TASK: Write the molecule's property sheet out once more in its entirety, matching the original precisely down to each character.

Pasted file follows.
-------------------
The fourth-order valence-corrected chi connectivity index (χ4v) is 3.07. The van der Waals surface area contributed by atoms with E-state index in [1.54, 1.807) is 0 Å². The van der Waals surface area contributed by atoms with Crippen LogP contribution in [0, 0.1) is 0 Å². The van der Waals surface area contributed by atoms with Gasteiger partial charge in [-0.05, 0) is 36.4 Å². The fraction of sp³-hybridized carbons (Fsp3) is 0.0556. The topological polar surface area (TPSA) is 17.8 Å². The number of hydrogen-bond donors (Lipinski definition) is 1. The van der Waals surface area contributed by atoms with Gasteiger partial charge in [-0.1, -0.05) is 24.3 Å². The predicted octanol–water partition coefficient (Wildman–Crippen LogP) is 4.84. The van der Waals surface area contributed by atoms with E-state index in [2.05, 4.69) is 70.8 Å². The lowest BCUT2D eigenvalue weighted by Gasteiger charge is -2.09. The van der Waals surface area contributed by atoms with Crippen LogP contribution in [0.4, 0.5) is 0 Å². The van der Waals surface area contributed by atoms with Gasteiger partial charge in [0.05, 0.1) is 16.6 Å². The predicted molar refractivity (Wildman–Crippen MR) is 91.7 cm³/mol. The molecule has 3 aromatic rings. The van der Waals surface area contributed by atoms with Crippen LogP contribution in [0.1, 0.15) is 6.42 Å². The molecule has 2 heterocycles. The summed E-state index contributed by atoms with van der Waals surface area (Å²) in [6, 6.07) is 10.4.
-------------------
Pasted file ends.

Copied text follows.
The fourth-order valence-corrected chi connectivity index (χ4v) is 3.07. The van der Waals surface area contributed by atoms with E-state index in [1.54, 1.807) is 0 Å². The van der Waals surface area contributed by atoms with Crippen LogP contribution in [0, 0.1) is 0 Å². The van der Waals surface area contributed by atoms with Gasteiger partial charge in [-0.05, 0) is 36.4 Å². The fraction of sp³-hybridized carbons (Fsp3) is 0.0556. The topological polar surface area (TPSA) is 17.8 Å². The number of hydrogen-bond donors (Lipinski definition) is 1. The van der Waals surface area contributed by atoms with Gasteiger partial charge in [-0.1, -0.05) is 24.3 Å². The predicted octanol–water partition coefficient (Wildman–Crippen LogP) is 4.84. The van der Waals surface area contributed by atoms with E-state index in [2.05, 4.69) is 70.8 Å². The lowest BCUT2D eigenvalue weighted by Gasteiger charge is -2.09. The van der Waals surface area contributed by atoms with Crippen LogP contribution in [0.4, 0.5) is 0 Å². The van der Waals surface area contributed by atoms with Gasteiger partial charge in [0.05, 0.1) is 16.6 Å². The predicted molar refractivity (Wildman–Crippen MR) is 91.7 cm³/mol. The molecule has 3 aromatic rings. The van der Waals surface area contributed by atoms with Crippen LogP contribution in [0.1, 0.15) is 6.42 Å². The molecule has 2 heterocycles. The summed E-state index contributed by atoms with van der Waals surface area (Å²) in [6, 6.07) is 10.4.